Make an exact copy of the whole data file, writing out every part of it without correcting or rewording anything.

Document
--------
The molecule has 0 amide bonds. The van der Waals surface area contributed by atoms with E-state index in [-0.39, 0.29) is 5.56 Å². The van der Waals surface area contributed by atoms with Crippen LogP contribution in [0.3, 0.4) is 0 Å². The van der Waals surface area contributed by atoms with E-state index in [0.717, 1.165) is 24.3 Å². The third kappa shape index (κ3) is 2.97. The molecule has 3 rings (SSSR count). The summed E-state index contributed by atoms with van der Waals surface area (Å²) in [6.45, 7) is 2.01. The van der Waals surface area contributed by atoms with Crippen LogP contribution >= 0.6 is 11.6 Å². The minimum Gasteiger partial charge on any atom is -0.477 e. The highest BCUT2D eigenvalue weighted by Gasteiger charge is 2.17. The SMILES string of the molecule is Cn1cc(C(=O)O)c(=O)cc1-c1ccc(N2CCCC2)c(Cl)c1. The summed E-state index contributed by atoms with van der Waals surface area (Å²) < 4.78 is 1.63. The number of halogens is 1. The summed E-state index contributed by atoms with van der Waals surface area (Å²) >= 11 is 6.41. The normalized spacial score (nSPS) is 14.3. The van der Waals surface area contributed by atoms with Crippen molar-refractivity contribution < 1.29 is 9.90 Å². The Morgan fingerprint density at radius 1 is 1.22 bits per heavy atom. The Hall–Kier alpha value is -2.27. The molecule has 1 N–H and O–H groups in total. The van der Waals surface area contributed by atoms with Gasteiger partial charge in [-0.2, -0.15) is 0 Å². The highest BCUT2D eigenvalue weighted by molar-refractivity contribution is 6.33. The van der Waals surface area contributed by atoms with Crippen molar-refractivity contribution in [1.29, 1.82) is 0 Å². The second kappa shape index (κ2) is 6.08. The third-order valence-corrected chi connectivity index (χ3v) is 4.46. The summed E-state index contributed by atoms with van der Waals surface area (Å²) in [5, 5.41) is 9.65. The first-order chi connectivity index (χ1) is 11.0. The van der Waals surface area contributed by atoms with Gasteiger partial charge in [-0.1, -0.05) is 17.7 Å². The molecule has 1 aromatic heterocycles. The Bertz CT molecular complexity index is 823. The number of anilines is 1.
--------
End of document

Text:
The molecule has 0 amide bonds. The van der Waals surface area contributed by atoms with E-state index in [-0.39, 0.29) is 5.56 Å². The van der Waals surface area contributed by atoms with Crippen LogP contribution in [0.3, 0.4) is 0 Å². The van der Waals surface area contributed by atoms with E-state index in [0.717, 1.165) is 24.3 Å². The third kappa shape index (κ3) is 2.97. The molecule has 3 rings (SSSR count). The summed E-state index contributed by atoms with van der Waals surface area (Å²) in [6.45, 7) is 2.01. The van der Waals surface area contributed by atoms with Crippen LogP contribution >= 0.6 is 11.6 Å². The minimum Gasteiger partial charge on any atom is -0.477 e. The highest BCUT2D eigenvalue weighted by Gasteiger charge is 2.17. The SMILES string of the molecule is Cn1cc(C(=O)O)c(=O)cc1-c1ccc(N2CCCC2)c(Cl)c1. The summed E-state index contributed by atoms with van der Waals surface area (Å²) < 4.78 is 1.63. The number of halogens is 1. The summed E-state index contributed by atoms with van der Waals surface area (Å²) >= 11 is 6.41. The normalized spacial score (nSPS) is 14.3. The van der Waals surface area contributed by atoms with Crippen molar-refractivity contribution < 1.29 is 9.90 Å². The Morgan fingerprint density at radius 1 is 1.22 bits per heavy atom. The Hall–Kier alpha value is -2.27. The molecule has 1 N–H and O–H groups in total. The van der Waals surface area contributed by atoms with Gasteiger partial charge in [-0.2, -0.15) is 0 Å². The highest BCUT2D eigenvalue weighted by molar-refractivity contribution is 6.33. The van der Waals surface area contributed by atoms with Crippen molar-refractivity contribution in [1.29, 1.82) is 0 Å². The second kappa shape index (κ2) is 6.08. The third-order valence-corrected chi connectivity index (χ3v) is 4.46. The summed E-state index contributed by atoms with van der Waals surface area (Å²) in [5, 5.41) is 9.65. The first-order chi connectivity index (χ1) is 11.0. The van der Waals surface area contributed by atoms with Gasteiger partial charge in [-0.1, -0.05) is 17.7 Å². The molecule has 1 aromatic heterocycles. The Bertz CT molecular complexity index is 823. The number of anilines is 1.